The United States Food and Drug Administration announced on 11 February that it recently tested 100 dark chocolate bars and found many of them contained milk. “More importantly, you can’t always tell that’s the case simply by reading the food label,” the agency noted. “This can be a problem, since even one small bite of a product containing milk can cause a dangerous reaction in some individuals,” said researcher Binaifer Bedford, M.S., an Oak Ridge Institute for Science and Education fellow at FDA. The study found:
- While dark chocolates labelled “dairy free or allergen-free” were the least likely to contain milk, two out of 17 of these products were found to contain milk.
- All seven bars that declared the presence of milk on the label contained milk; however, 55 (59 percent) of 93 bars without any clear indication of the presence of milk also were found to contain milk.
- Six out of the 11 chocolate products labelled “traces of milk” contained milk at detectable levels high enough to potentially cause severe reactions in some individuals.
Milk is a major food allergen (there are seven others: wheat, eggs, peanuts, tree nuts, fish, crustacean shellfish, and soybeans). U.S. law requires foods containing a major food allergen to display its name on the label so consumers will understand what’s in the food they’re eating. Undeclared allergens, those not listed on the label, are a leading cause of FDA’s food recall requests, and the agency’s news release said from September 2009 to September 2012, about one-third of foods reported to FDA as serious health risks involved undeclared allergens. The food types most often involved in food allergen recalls were bakery products, snack foods, candy, dairy products, and dressings — and in the candy category, there were many reports of undeclared milk in dark chocolate. A manufacturer may not intend to use milk in a dark chocolate product but may inadvertently allow this by having dark chocolate and milk chocolate products share the same equipment, Bedford said. FDA conducted the testing after hearing from consumers who had eaten dark chocolate and experienced harmful reactions, FDA tested 100 dark chocolate bars for the presence of undeclared milk; the bars came from different regions of the United States, and each bar was unique in terms of product line and/or manufacturer. “We divided the bars into categories based on the statements on the labels,” Bedford said. The categories included precautionary statements such as “may contain milk” or “may contain traces of milk,” statements such as “dairy-free” or “allergen-free,” no mention of milk on the label, and inconsistent statements.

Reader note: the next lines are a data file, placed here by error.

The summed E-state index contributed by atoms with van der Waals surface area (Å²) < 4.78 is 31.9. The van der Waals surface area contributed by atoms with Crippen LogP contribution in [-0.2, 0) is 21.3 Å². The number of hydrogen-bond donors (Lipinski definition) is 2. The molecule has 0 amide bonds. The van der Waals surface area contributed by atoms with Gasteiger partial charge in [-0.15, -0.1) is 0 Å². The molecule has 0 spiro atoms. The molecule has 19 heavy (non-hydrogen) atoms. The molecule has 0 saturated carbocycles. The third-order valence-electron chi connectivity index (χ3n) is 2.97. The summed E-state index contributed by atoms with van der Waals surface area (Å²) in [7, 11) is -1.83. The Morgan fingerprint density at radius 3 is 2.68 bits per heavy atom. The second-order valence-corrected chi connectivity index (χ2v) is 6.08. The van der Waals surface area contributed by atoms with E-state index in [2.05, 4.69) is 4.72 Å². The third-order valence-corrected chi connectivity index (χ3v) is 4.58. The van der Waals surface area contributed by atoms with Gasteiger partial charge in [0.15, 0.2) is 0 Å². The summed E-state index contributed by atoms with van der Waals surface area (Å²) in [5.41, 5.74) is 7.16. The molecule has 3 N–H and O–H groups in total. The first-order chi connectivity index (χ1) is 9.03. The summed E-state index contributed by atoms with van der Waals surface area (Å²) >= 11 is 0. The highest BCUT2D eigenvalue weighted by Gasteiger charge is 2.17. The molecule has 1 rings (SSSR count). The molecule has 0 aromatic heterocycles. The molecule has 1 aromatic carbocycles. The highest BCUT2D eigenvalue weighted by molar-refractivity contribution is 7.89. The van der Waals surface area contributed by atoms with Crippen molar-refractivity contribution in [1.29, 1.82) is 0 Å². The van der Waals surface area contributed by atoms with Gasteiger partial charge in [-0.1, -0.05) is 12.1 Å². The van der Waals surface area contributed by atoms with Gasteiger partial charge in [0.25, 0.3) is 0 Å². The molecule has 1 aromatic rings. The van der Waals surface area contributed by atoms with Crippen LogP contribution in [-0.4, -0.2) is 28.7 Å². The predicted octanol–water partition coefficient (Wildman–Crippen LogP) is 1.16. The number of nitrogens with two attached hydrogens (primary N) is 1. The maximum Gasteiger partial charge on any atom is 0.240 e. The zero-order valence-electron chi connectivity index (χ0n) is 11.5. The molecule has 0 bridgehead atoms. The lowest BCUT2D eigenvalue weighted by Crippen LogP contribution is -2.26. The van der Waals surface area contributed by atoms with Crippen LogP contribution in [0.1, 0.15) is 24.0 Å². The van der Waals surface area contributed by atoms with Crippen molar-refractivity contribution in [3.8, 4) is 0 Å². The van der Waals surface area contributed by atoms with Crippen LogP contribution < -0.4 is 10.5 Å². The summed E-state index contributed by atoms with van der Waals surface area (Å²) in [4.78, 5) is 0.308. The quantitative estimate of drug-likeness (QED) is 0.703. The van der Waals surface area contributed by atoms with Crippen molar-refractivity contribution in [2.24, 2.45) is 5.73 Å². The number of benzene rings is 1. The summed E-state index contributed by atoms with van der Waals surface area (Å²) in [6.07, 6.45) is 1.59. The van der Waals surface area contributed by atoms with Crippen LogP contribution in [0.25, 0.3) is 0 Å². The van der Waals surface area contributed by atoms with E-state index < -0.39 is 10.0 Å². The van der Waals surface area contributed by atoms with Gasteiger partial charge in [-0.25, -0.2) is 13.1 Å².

Occupational Health & Safety, 12 February 2015 ;http://www.ohsonline.com ;